In any move, a person is likely to stumble upon a myriad of strange and forgotten objects of yesteryear. As C and I contemplate
never eventually selling our home, I am terrified by what memorabilia might be unearthed from our basement storage and dragged from our closet shelves.
Some examples of what I fear I will discover in the Great Task:
- Bundles of letters - some received from old boyfriends and others written to imaginary ones
Dear Guy Reading This, if we go back far enough, this could be you. How does that make you feel? Should I even ask? Probably not.
- Lion King ticket stubs from 1994
- Lion King stuffed animal tags from 1994. And 1995. And 1996, and so on. You probably slept better not knowing that I was playing with plush toys after studying for Algebra II.
"M, Thanks for a great year! You are ________ !!! (Blank filled by descriptions such as: awesome, really fun, neat, antisocial, a real downer, or awkward and you make me feel uncomfortable). Love, Your 8th grade
- Lisa Frank stickers
- Crayons (remember, since we don't have kids, we have no real use for these, unless we were to own coloring books, which would be kind of ridiculous for people our age)
- Coloring Books
- 43 chapstick tubes. This is insane. Once I manage to collect them all, it could take me a legitimate 15 year period to use them, if that's even safe.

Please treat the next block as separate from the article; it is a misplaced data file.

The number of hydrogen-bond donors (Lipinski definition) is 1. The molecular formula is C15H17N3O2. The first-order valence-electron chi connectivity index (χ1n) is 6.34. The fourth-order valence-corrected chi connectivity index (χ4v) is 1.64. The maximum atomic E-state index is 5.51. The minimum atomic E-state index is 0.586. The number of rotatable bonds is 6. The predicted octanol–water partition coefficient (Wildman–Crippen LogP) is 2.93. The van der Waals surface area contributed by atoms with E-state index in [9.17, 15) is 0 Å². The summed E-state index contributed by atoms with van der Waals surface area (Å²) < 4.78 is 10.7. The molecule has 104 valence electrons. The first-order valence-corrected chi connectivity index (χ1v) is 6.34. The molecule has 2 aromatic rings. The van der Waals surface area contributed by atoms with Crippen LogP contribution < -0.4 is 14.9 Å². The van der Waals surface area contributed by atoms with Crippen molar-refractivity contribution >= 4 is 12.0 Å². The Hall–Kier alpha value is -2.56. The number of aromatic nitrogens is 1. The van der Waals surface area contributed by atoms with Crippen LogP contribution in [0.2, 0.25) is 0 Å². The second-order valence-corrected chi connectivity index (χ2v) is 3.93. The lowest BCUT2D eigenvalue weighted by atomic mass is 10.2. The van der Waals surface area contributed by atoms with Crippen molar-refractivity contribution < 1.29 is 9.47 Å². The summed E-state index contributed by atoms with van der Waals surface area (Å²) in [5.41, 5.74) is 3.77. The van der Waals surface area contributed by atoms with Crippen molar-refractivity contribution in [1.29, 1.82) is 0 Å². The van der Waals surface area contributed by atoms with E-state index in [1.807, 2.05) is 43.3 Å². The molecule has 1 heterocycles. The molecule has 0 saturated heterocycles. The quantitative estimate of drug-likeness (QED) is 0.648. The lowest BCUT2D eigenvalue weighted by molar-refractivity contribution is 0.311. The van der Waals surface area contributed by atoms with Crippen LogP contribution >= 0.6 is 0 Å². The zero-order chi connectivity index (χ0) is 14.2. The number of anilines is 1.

Is there a chapstick "best by" date?
A shelf life?
As a friend's little girl would say, I've got a problem with purchasing far too many "lips".
- Polaroids of my 13-year old sister in her green bathing suit, her hair teased out like Jessie from Saved By the Bell - This is the only artifact I will be happy - no, wait - thrilled to dig up
- Happy Nation by Ace of Base on cassette tape
- "No Detention" awards from ninth through eleventh grade. As you can imagine, not getting this award my senior year was a real victory for my social life. A fact that becomes especially evident after reading this list.
At this point you should be able to understand the rumble in my stomach and anxiety fluttering in my chest as I contemplate picking through rubbermaid containers I haven't seen since moving out of my parents' place. They were glowing at least as bright as I was on my wedding day, I assumed, because I was marrying a spectacular man. However, as I look back, it's equally possible that they were just that excited to get all of my junior high flotsam out from under the shelter of their roof.
And now it's under mine, equally untouched. So I press on, unwilling to let the terror keep me up at night, but also equally unwilling to face it.
I wonder if Goodwill takes chapstick donations. You think?